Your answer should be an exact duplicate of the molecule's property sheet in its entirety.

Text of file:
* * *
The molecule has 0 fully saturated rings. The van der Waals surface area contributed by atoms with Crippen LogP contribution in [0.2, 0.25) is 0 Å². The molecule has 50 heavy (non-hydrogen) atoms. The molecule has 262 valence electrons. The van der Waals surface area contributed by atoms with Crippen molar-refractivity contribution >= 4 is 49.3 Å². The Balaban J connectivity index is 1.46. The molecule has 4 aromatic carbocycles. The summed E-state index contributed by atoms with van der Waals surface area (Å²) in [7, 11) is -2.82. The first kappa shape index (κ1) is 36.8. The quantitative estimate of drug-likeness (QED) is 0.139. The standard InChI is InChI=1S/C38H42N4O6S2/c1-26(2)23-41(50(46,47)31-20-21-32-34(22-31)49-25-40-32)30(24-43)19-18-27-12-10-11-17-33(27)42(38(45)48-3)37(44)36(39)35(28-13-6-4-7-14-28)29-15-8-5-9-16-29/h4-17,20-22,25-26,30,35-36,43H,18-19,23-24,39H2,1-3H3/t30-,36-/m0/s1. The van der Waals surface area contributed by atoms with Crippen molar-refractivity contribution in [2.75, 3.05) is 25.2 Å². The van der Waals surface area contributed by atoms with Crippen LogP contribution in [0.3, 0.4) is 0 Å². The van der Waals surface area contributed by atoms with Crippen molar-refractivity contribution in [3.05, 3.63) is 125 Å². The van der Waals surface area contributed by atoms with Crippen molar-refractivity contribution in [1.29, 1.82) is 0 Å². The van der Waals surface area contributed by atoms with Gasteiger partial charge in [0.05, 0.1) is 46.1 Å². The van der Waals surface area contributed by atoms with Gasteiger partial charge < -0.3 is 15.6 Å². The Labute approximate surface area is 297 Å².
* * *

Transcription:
The molecule has 0 fully saturated rings. The van der Waals surface area contributed by atoms with Crippen LogP contribution in [0.2, 0.25) is 0 Å². The molecule has 50 heavy (non-hydrogen) atoms. The molecule has 262 valence electrons. The van der Waals surface area contributed by atoms with Crippen molar-refractivity contribution >= 4 is 49.3 Å². The Balaban J connectivity index is 1.46. The molecule has 4 aromatic carbocycles. The summed E-state index contributed by atoms with van der Waals surface area (Å²) in [7, 11) is -2.82. The first kappa shape index (κ1) is 36.8. The quantitative estimate of drug-likeness (QED) is 0.139. The standard InChI is InChI=1S/C38H42N4O6S2/c1-26(2)23-41(50(46,47)31-20-21-32-34(22-31)49-25-40-32)30(24-43)19-18-27-12-10-11-17-33(27)42(38(45)48-3)37(44)36(39)35(28-13-6-4-7-14-28)29-15-8-5-9-16-29/h4-17,20-22,25-26,30,35-36,43H,18-19,23-24,39H2,1-3H3/t30-,36-/m0/s1. The van der Waals surface area contributed by atoms with Crippen molar-refractivity contribution in [2.75, 3.05) is 25.2 Å². The van der Waals surface area contributed by atoms with Crippen LogP contribution in [0.3, 0.4) is 0 Å². The van der Waals surface area contributed by atoms with Crippen molar-refractivity contribution in [3.05, 3.63) is 125 Å². The van der Waals surface area contributed by atoms with Crippen molar-refractivity contribution in [1.29, 1.82) is 0 Å². The van der Waals surface area contributed by atoms with Gasteiger partial charge in [0.05, 0.1) is 46.1 Å². The van der Waals surface area contributed by atoms with Gasteiger partial charge < -0.3 is 15.6 Å². The Labute approximate surface area is 297 Å².